News that the American Trucking Associations (ATA) has backed legislation that would allow truckers to use bigger, heavier rigs wouldn't ordinarily come as much surprise. Truckers have lobbied for years for permission to run longer combination vehicles, or LCVs, throughout the country.
But a mid-February announcement from the ATA's board of directors has raised a few eyebrows. The board's vote to back such legislation represents a reversal for the truck group, which had agreed to refrain from that kind of lobbying. In 2003, the ATA entered into a truce with the Association of American Railroads (AAR) in which the ATA agreed to stop pushing for higher limits if the AAR would stop lobbying to ban existing double and triple trailers from the roads. That agreement apparently expired with passage of last year's Safe, Accountable, Flexible, and Efficient Transportation Equity Act-a Legacy for Users (SAFTEA-LU).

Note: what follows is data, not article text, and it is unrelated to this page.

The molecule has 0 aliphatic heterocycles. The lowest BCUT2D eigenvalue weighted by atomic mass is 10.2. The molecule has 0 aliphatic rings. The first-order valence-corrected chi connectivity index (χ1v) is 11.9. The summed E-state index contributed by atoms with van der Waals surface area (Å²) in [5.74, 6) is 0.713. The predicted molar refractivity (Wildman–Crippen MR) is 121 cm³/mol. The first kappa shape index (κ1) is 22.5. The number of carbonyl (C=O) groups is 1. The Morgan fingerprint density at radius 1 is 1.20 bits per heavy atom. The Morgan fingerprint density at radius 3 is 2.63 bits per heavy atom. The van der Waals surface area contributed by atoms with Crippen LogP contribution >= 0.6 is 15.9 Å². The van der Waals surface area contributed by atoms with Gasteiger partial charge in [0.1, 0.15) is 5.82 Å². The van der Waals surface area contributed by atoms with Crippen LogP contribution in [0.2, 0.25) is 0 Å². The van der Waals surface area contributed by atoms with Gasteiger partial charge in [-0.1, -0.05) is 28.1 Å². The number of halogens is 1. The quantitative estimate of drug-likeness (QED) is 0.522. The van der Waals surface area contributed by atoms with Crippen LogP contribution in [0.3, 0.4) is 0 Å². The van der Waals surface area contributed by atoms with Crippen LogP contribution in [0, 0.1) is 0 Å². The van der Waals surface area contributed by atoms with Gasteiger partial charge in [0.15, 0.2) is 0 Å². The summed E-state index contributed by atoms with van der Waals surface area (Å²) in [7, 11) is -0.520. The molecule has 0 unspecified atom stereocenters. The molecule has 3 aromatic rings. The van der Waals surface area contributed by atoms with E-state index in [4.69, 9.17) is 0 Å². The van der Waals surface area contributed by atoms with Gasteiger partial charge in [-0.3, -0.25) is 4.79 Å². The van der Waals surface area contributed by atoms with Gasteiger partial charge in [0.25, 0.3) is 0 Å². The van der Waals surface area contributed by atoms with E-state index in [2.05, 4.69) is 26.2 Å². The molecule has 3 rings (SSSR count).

Though the debate has sometimes been framed as a safety issue, its roots lie in freight industry economics. Many truckers want permission to use bigger vehicles nationwide so that they can haul bigger payloads. Railroads see bigger vehicles as a direct threat to their share of the nation's freight market.